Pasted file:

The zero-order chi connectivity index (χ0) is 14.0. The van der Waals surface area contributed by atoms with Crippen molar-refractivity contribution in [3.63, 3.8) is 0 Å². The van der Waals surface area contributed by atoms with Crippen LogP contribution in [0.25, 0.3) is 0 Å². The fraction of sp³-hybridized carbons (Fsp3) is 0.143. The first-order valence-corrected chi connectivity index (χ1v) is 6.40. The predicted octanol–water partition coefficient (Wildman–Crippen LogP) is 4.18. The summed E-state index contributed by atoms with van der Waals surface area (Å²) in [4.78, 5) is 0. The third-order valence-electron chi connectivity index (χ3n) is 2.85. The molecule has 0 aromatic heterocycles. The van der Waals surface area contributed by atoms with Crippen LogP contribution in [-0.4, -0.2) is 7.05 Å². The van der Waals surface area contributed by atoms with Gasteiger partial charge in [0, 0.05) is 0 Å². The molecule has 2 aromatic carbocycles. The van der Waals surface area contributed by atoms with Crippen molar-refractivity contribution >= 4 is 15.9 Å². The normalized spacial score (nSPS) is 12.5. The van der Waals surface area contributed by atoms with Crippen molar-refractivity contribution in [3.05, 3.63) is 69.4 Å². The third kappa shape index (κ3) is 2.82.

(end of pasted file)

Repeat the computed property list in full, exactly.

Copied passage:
The zero-order chi connectivity index (χ0) is 14.0. The van der Waals surface area contributed by atoms with Crippen molar-refractivity contribution in [3.63, 3.8) is 0 Å². The van der Waals surface area contributed by atoms with Crippen LogP contribution in [0.25, 0.3) is 0 Å². The fraction of sp³-hybridized carbons (Fsp3) is 0.143. The first-order valence-corrected chi connectivity index (χ1v) is 6.40. The predicted octanol–water partition coefficient (Wildman–Crippen LogP) is 4.18. The summed E-state index contributed by atoms with van der Waals surface area (Å²) in [4.78, 5) is 0. The third-order valence-electron chi connectivity index (χ3n) is 2.85. The molecule has 0 aromatic heterocycles. The van der Waals surface area contributed by atoms with Crippen LogP contribution in [-0.4, -0.2) is 7.05 Å². The van der Waals surface area contributed by atoms with Gasteiger partial charge in [0, 0.05) is 0 Å². The molecule has 2 aromatic carbocycles. The van der Waals surface area contributed by atoms with Crippen molar-refractivity contribution >= 4 is 15.9 Å². The normalized spacial score (nSPS) is 12.5. The van der Waals surface area contributed by atoms with Crippen molar-refractivity contribution in [3.05, 3.63) is 69.4 Å². The third kappa shape index (κ3) is 2.82.